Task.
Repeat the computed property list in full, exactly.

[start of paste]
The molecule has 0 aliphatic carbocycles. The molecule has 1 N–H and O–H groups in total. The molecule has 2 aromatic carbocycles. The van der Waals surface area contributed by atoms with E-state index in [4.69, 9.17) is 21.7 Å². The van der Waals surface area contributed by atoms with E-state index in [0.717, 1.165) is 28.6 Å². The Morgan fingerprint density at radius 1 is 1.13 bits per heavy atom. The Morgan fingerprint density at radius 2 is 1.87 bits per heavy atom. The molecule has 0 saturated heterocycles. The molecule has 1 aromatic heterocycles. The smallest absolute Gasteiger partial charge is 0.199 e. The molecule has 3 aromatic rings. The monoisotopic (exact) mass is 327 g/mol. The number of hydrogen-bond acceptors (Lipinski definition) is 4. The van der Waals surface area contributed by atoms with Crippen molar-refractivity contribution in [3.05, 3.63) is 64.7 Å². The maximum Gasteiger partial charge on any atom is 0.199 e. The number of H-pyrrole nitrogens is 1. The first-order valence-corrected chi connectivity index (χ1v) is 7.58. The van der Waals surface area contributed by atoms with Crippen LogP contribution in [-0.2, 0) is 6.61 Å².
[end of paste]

The molecule has 0 aliphatic carbocycles. The molecule has 1 N–H and O–H groups in total. The molecule has 2 aromatic carbocycles. The van der Waals surface area contributed by atoms with E-state index in [4.69, 9.17) is 21.7 Å². The van der Waals surface area contributed by atoms with E-state index in [0.717, 1.165) is 28.6 Å². The Morgan fingerprint density at radius 1 is 1.13 bits per heavy atom. The Morgan fingerprint density at radius 2 is 1.87 bits per heavy atom. The molecule has 0 saturated heterocycles. The molecule has 1 aromatic heterocycles. The smallest absolute Gasteiger partial charge is 0.199 e. The molecule has 3 aromatic rings. The monoisotopic (exact) mass is 327 g/mol. The number of hydrogen-bond acceptors (Lipinski definition) is 4. The van der Waals surface area contributed by atoms with Crippen molar-refractivity contribution in [3.05, 3.63) is 64.7 Å². The maximum Gasteiger partial charge on any atom is 0.199 e. The number of H-pyrrole nitrogens is 1. The first-order valence-corrected chi connectivity index (χ1v) is 7.58. The van der Waals surface area contributed by atoms with Crippen LogP contribution in [-0.2, 0) is 6.61 Å².